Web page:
Richard Baquié

1952, Marseilles – 1996, Marseilles


The work of Richard Bacquié, who passed away (too) early at the age of 44, is rarely to be seen these days. His practice, often described through his installations and assemblages of objects and things retrieved from the garbage dumps of his native city, Marseille, earned him a label which he refused: that of a “subtle handyman” (bricoleur). The fact is that for this erstwhile welder, truck driver, crane assemblyman, and driving-school monitor, who graduated at an advanced age from the Marseille School of Fine Arts, his works could not be summed up as formal feats. It was probably not without a smile that he described them as “B-sculptures”. He did not like the permanence of objects and played with tensions between materiality, fragility and movement. He started out, incidentally, by installing, in 1982, a helium-filled balloon for the opening of his studio (Ballon-Evénement du 29 mars 1982). What runs through his work is, above all, a special and poetic relation to the world, wavering between a desire to hold time down, and freeze existential roaming. There are words, too, which form a matter just like others; they conjure up displacements and periods of time, where past and present take opposing directions and rub shoulders with an everlasting recommencement.
In Epsilon (1986), the wreck of a rusty, burnt-out Renault 16 (icon of the family car and of French industrial success in the 1960s) faces four large letters cut out of corrugated iron. We can read the word: ZERO. An echo of the title, mathematical symbol of a quantity approaching nothingness, and the letters cut out of the coachwork, which say: “Nothing, just the memory of light”. A small globe revolves slowly in the front of the car. With R. Bacquié, there was always geography and the physical, political and mental spaces it infers. On the wall we can make out “7,6,5,4,3…”, while a large fan blocking the right hand front door, makes the sculpture vibrate violently, amid a cataclysmic din. Be it with fans or refrigeration units, R. Bacquié’s works create their own motions, explosions, desires, and climatic cycles.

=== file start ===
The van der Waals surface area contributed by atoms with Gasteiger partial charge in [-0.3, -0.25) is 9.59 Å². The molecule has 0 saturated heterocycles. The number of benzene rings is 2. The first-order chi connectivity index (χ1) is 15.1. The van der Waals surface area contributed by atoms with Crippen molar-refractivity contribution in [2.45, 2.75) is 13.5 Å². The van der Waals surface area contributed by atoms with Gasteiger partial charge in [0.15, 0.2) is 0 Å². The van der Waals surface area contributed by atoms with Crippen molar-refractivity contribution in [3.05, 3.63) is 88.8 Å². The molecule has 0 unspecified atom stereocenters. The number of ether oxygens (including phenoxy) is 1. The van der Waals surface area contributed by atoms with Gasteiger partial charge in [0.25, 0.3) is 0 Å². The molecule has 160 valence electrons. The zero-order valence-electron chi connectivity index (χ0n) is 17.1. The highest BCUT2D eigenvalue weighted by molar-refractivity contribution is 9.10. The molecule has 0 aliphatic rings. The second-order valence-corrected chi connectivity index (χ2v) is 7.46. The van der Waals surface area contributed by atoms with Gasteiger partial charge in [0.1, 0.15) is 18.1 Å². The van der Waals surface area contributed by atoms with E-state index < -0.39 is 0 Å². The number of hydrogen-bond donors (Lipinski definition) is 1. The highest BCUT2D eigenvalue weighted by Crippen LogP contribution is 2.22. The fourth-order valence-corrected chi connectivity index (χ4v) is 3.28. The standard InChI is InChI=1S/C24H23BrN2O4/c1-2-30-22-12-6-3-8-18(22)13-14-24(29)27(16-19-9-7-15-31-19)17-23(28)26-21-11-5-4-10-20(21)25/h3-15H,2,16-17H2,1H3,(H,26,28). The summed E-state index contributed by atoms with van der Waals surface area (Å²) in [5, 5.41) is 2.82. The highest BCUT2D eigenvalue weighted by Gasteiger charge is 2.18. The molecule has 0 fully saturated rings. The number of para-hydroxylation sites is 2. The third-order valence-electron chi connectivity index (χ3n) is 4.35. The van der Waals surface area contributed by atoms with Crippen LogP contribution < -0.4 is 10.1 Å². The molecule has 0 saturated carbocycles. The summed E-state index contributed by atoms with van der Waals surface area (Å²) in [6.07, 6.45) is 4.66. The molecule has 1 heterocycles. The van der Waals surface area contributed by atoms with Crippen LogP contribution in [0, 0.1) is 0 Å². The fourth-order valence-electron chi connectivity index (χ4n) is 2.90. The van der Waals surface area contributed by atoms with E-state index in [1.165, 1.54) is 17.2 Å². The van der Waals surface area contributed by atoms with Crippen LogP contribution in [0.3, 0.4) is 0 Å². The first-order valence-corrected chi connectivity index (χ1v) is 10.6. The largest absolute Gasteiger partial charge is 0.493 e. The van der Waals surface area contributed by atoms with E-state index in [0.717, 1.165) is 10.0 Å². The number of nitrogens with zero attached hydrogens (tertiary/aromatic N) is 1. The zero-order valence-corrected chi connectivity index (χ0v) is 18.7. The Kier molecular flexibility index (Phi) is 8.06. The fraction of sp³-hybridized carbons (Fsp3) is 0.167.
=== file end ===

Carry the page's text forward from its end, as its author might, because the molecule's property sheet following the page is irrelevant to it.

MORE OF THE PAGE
Un jour ici ou là (1991) takes us through an ink wash background that has run, recalling the violent nature of life in its ongoing degeneration and regeneration. In his earliest sculptures, the movement of bodies is caught in a “traverse of the present” (La Traversée du Présent, 1985), whose direction is never linear. The material substance becomes as cinematographic as looking through a train window: “Situation of the wind…/Words are lost. Often they are just the projection of your own seduction…/ Sometimes silence…” (Autrefois il prenait souvent le train pour travestir son inquietude en lassitude/ He often used to take the train to disguise his anxiety as weariness, 1984).

Autrefois il prenait souvent le train pour travestir son inquiétude en lassitude, 1984

Frac Bretagne

Metal connector, train compartment window mounted on two legs, electro-luminescent diode system, bellows, wire mesh cage, two fans, sheet of chipboard, corrugated metal tip, station trolley casters

Centre Pompidou, Paris
Musée national d’art moderne / Centre de création industrielle


Epsilon, 1986

Halle de la Courrouze

Carbonized Renault 16, metal, globe

Collection Jean Brolly, Paris


La Traversée du Présent, 1986

Halle de la Courrouze

Sun lounger, engine, drill, washing machine drum, metal arrow, plastic

Carré d’Art, Musée d’art contemporain de Nîmes


Un jour ici ou là, 1991

Frac Bretagne

Wash drawing and resin letters glued on paper

Centre Pompidou, Paris Musée national d’art moderne / Centre de création industrielle